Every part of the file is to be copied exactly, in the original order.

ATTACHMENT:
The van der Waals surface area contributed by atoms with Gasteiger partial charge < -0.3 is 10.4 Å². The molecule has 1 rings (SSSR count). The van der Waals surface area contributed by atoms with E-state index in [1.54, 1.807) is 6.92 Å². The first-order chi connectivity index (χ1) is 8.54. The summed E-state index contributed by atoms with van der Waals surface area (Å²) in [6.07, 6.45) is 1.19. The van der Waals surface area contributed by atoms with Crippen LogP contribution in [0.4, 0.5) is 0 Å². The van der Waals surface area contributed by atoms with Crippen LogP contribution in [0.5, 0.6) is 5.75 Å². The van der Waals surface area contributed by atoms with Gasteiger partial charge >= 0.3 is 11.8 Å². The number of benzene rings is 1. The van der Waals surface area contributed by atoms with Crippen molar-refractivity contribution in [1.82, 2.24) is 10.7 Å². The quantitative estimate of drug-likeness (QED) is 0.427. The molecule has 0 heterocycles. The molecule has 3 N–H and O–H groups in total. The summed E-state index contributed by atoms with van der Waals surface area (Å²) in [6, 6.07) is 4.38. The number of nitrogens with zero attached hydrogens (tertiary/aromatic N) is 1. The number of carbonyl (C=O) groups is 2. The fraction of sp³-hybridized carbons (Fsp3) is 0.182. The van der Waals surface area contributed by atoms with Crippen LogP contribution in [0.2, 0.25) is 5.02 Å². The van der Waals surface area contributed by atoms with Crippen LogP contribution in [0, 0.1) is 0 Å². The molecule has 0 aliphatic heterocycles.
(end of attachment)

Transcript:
The van der Waals surface area contributed by atoms with Gasteiger partial charge < -0.3 is 10.4 Å². The molecule has 1 rings (SSSR count). The van der Waals surface area contributed by atoms with E-state index in [1.54, 1.807) is 6.92 Å². The first-order chi connectivity index (χ1) is 8.54. The summed E-state index contributed by atoms with van der Waals surface area (Å²) in [6.07, 6.45) is 1.19. The van der Waals surface area contributed by atoms with Crippen LogP contribution in [0.4, 0.5) is 0 Å². The van der Waals surface area contributed by atoms with Crippen LogP contribution in [0.5, 0.6) is 5.75 Å². The van der Waals surface area contributed by atoms with Gasteiger partial charge >= 0.3 is 11.8 Å². The number of benzene rings is 1. The van der Waals surface area contributed by atoms with Crippen molar-refractivity contribution in [1.82, 2.24) is 10.7 Å². The quantitative estimate of drug-likeness (QED) is 0.427. The molecule has 0 heterocycles. The molecule has 3 N–H and O–H groups in total. The summed E-state index contributed by atoms with van der Waals surface area (Å²) in [6, 6.07) is 4.38. The number of nitrogens with zero attached hydrogens (tertiary/aromatic N) is 1. The number of carbonyl (C=O) groups is 2. The fraction of sp³-hybridized carbons (Fsp3) is 0.182. The van der Waals surface area contributed by atoms with Crippen LogP contribution in [0.2, 0.25) is 5.02 Å². The van der Waals surface area contributed by atoms with Crippen LogP contribution in [0, 0.1) is 0 Å². The molecule has 0 aliphatic heterocycles.